At the core of a centralised payment system is the account system in the central bank. Each bank holds an account with the central bank and settlement between banks is effected by moving funds between these accounts. At the level below the central bank, the payment system consists of several layers of accounts. Banks that hold an account with the central bank have their own account system for customers. A payment between customers in different banks therefore passes through many stages, and they are verified at each stage. Similar centralised solutions also exist for the settlement of foreign exchange and securities transactions.

Society could possibly benefit greatly from replacing the existing infrastructure with more decentralised solutions, for instance based on so-called Blockchain technology. Such solutions were first used when the digital currency Bitcoin came onto the market in 2009. Such freestanding digital currencies face a series of challenges, such as significant price volatility, safety issues and pressures on IT resources. Experience shows that the public can easily lose confidence in such currencies and their payment systems, which are not backed by a central bank or a government deposit insurance scheme.

Recently, the international debate has shifted focus away from freestanding digital currencies to other uses and the underlying technology.

Decentralised systems are peer-to-peer networks where transactions are made directly between participants. They each have an identical copy of the account system or ledger, which is updated continuously. As the ledger is distributed among incumbents, central operators or intermediaries are not needed to undertake the operations. This also provides potential for faster and cheaper settlement.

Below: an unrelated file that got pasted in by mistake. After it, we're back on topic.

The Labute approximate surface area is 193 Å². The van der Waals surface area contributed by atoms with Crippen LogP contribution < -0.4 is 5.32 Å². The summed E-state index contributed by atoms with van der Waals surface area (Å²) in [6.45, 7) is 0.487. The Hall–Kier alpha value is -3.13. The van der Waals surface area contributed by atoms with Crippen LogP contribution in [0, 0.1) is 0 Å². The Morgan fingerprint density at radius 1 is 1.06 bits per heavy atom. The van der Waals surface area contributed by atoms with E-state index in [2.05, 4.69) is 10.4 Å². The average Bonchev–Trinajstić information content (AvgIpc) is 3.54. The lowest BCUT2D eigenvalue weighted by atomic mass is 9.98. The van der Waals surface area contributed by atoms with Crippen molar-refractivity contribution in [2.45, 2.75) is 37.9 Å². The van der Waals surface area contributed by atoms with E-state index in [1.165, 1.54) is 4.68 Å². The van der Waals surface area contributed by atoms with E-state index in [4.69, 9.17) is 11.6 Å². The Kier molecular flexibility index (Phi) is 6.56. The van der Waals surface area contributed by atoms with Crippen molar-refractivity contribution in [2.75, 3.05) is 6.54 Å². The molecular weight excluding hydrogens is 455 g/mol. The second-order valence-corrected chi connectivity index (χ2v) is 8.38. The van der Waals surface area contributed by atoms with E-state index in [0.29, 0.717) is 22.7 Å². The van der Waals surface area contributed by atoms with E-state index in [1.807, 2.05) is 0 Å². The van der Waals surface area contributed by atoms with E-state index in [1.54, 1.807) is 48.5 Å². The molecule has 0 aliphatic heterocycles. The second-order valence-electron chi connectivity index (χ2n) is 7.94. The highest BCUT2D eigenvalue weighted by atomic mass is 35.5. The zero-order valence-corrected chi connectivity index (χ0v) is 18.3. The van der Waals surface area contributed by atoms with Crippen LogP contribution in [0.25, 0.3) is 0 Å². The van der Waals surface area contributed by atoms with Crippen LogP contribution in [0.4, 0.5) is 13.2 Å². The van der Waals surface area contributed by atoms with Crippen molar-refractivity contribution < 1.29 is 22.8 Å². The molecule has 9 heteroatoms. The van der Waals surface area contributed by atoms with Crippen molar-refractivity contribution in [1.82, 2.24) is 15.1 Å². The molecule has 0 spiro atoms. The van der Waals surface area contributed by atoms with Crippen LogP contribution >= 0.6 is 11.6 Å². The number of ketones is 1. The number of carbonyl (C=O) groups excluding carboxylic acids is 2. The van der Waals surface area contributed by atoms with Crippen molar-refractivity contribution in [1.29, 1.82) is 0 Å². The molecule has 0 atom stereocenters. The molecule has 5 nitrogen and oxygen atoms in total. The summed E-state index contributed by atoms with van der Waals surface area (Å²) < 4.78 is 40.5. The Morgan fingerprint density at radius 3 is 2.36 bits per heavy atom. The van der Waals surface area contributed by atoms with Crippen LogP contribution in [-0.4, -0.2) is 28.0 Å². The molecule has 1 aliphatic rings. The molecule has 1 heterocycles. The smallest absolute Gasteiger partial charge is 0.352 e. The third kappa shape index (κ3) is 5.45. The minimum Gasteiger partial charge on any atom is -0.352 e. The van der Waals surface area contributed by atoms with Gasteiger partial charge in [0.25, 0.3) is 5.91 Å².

Public confidence and safety rely on encryption. It should not be possible to manipulate the ledger and transactions, and funds cannot be used more than once. It goes without saying that the quality of the security solutions is absolutely essential.

The decentralised technology can potentially be used in many areas. Besides the financial sector, proposed uses include registration of property and objects of value and in elections. However, the most common proposed uses are different forms of financial transactions, accounting and auditing.

A number of payment solutions have been raised in the international debate. One alternative is that the central bank operates a decentralised system that is open to all private individuals and businesses in a country. The currency unit could be a variant of the central bank currency, either a form of "electronic cash" or for use in bank settlement. This raises a series of fundamental questions to which we do not have the answers today - how this would affect banks' funding and credit provision, the division of roles between the private and public sector, and how monetary policy would function.

Another alternative is a network consisting of banks that settle customer payments immediately using the new technology. Each bank obtains funds to be used in the network by drawing down on the bank's account holdings with the central bank. An alternative is also to allow the banks' customers to participate directly in the network.

Securities settlement has been cited as another relevant area for decentralised technology. Funds and securities can be stored in a network, and so-called "smart contracts" ensure that delivery is made against payment. An idea that has been mentioned is that securities depositories and central banks would administer participation and regulate access to securities and funds. Securities companies and banks would settle trades in the network on behalf of investors.